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A B C D E F G H I J K L M N O P Q R S T U V W X Y Z

Page 1: The Race - Rally Cross
Page 2: Rally Driver - Ranarama
Page 3: Rasputin - Rebel Planet
Page 4: Rebelstar - Relief Action
Page 5: REM - Reveal
Page 6: Revenge of the C5 - Riding the Rapids
Page 7: Rig Attack - Robin Hood: Legend Quest
Page 8: Robin of Sherlock - Rock 'n' Roller
Page 9: Rock'n Wrestle - Roland Goes Square Bashing
Page 10: Roland in Space - R-Type (Easter Egg)
Page 11: R-Type (Electric Dreams) - Rygar
Screenshot of Rock'n Wrestle

Rock'n Wrestle

(Melbourne House, 1985)

Reviewed by Missas

Rock'n Wrestle was probably the first wrestling game to be released for the CPC. To begin with, the graphics use Mode 0 and they are both blocky and not too detailed. The sprites are big, but they move by byte and not by pixel, making animation not very smooth. The sound is limited to some effects which I found to be appropriate. And here is where the surprises begin; the gameplay is simply fantastic. With a big variety of moves, from grabs and flying kicks to simple punches and rope pushes, you can do almost anything you can imagine to your opponents. Another mega plus is that opponents' difficulty, style and appearance change from stage to stage. The playability is something that you can only understand by playing this game. The grab factor is very high and it is pushed further by some funny incidents during the fight – for example, when a fighter becomes dizzy. For me, this is the best wrestling game for the CPC.

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Screenshot of Rock Raid

Rock Raid

(Kuma, 1985)

Stuck in a meteor storm, you must blast all of the rocks while avoiding them and therefore smashing your ship to pieces. Unfortunately, the rocks will split into two, and before long, you'll have a dozen rocks zooming around the screen and no room to get out of their way. You can also choose one special option, such as hyperspacing to another part of the screen, reversing, or using a shield or a smart bomb, or if you're really adventurous, a lucky dip. It's really a simple version of Asteroids and it's good fun – the graphics are good as well – but it is rather difficult.

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Screenshot of Rock Star Ate My Hamster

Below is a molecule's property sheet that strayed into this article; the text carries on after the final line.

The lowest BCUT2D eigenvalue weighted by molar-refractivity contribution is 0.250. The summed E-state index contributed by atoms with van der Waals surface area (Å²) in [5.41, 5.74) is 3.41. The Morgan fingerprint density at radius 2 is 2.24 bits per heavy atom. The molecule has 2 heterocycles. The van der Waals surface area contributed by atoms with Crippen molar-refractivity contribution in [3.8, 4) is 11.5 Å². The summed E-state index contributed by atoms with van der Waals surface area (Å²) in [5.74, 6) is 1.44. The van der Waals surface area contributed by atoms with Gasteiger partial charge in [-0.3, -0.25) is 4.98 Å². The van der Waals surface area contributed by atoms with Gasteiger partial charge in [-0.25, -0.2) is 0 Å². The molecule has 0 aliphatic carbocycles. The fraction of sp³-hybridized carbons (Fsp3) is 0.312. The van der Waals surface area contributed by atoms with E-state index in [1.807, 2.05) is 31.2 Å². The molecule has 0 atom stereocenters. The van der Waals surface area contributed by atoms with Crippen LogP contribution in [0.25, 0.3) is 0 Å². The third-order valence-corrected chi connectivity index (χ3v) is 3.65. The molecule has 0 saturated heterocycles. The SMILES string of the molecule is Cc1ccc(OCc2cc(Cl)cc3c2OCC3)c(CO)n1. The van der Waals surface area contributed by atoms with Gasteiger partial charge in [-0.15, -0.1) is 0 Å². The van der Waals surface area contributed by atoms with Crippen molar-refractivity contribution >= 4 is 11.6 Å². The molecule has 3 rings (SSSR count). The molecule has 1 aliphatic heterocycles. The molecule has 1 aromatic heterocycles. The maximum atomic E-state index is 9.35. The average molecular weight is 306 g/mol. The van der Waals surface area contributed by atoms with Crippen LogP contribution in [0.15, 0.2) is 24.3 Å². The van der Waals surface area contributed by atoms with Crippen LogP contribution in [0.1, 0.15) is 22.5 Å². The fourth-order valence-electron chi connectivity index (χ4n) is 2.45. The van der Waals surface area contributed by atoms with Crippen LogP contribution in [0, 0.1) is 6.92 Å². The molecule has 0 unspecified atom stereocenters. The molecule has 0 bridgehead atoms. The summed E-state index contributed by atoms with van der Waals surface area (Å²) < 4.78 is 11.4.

Rock Star Ate My Hamster

(Code Masters, 1989)

Your Auntie Mabel has left you £50,000 in her will, and you've decided to use it to break into the music business by forming your own band. You have to get four gold discs before the year is out. The game starts with you selecting the stars (including the likes of Tina Turnoff, Bill Collins and Michael Gorge), getting a contract, recording an album, and then releasing the album and singles to boost its sales. You'll also have to cope with charity gigs, stars quitting, and of course, the tabloid press! The graphics aren't that good and the music isn't much better, but you won't believe that being the manager of a band could be so much fun. One word of warning – don't play this game if you're easily offended!

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Screenshot of The Rocky Horror Show

The Rocky Horror Show

(CRL, 1985)

Reviewed by John Beckett

A strange little game based on the cult film and musical, this game has you as either Brad or Janet (witless hikers), wandering around the weird Rocky Horror mansion, collecting all the scattered pieces of the machine that can restore their partner from their frozen state, courtesy of the house's residents. The graphics are very detailed and impressive but lack colour, while the music is really quite good. There's even a whole rendition of The Timewarp at the start, complete with dance moves! The game itself is very surreal – scarily so in parts – and there's even one baddie who steals your clothes, leaving you wandering the mansion naked, until you find them again! The down side is that the game is quite short and easy, as the time limit is generous, and bad guys can be very thin on the ground in parts. A game mainly for fans of the film. Those like me who've never seen it will be left cold.

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Screenshot of Rodland

Rodland

(Storm, 1991)

Reviewed by Chris Lennard

Rescue your Elven Mom from the top of the Maboots tower in this very cute platformer that owes a lot to Bubble Bobble. Clear all the monsters out on every level using your trusty magic wand to thwack them into very useful destructive power-ups, while collecting any bonuses on the way as you advance to the next. Boasting large colourful graphics, lovely sound coupled with simple yet effective gameplay, this is a stunning game.